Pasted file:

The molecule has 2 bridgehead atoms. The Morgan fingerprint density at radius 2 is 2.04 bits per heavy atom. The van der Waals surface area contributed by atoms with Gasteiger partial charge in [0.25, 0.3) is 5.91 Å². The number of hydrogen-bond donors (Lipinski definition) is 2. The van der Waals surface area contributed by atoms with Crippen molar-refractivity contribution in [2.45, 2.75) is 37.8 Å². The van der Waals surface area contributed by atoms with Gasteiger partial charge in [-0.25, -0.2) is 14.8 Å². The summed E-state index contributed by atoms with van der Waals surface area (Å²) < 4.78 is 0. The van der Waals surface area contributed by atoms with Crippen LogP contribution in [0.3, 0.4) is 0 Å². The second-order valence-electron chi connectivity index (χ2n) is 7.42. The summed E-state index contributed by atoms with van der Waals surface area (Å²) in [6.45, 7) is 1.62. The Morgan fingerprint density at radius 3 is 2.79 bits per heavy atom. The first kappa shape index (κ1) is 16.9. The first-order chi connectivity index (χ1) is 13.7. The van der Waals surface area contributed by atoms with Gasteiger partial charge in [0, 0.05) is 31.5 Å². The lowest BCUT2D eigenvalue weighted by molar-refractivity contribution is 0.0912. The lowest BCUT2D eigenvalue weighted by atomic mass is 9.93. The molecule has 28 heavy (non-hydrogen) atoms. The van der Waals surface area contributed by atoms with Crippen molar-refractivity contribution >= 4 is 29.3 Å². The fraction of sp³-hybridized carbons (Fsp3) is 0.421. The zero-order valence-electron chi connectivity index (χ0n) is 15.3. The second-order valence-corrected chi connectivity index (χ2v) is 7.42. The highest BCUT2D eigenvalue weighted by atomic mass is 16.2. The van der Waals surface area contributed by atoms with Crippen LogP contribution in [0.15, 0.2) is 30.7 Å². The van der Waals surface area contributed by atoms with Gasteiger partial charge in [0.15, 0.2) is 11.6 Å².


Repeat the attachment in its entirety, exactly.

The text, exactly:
The molecule has 2 bridgehead atoms. The Morgan fingerprint density at radius 2 is 2.04 bits per heavy atom. The van der Waals surface area contributed by atoms with Gasteiger partial charge in [0.25, 0.3) is 5.91 Å². The number of hydrogen-bond donors (Lipinski definition) is 2. The van der Waals surface area contributed by atoms with Crippen molar-refractivity contribution in [2.45, 2.75) is 37.8 Å². The van der Waals surface area contributed by atoms with Gasteiger partial charge in [-0.25, -0.2) is 14.8 Å². The summed E-state index contributed by atoms with van der Waals surface area (Å²) < 4.78 is 0. The van der Waals surface area contributed by atoms with Crippen LogP contribution in [0.3, 0.4) is 0 Å². The second-order valence-electron chi connectivity index (χ2n) is 7.42. The summed E-state index contributed by atoms with van der Waals surface area (Å²) in [6.45, 7) is 1.62. The Morgan fingerprint density at radius 3 is 2.79 bits per heavy atom. The first kappa shape index (κ1) is 16.9. The first-order chi connectivity index (χ1) is 13.7. The van der Waals surface area contributed by atoms with Gasteiger partial charge in [0, 0.05) is 31.5 Å². The lowest BCUT2D eigenvalue weighted by molar-refractivity contribution is 0.0912. The lowest BCUT2D eigenvalue weighted by atomic mass is 9.93. The molecule has 28 heavy (non-hydrogen) atoms. The van der Waals surface area contributed by atoms with Crippen molar-refractivity contribution >= 4 is 29.3 Å². The fraction of sp³-hybridized carbons (Fsp3) is 0.421. The zero-order valence-electron chi connectivity index (χ0n) is 15.3. The second-order valence-corrected chi connectivity index (χ2v) is 7.42. The highest BCUT2D eigenvalue weighted by atomic mass is 16.2. The van der Waals surface area contributed by atoms with Crippen LogP contribution in [0.15, 0.2) is 30.7 Å². The van der Waals surface area contributed by atoms with Gasteiger partial charge in [0.15, 0.2) is 11.6 Å².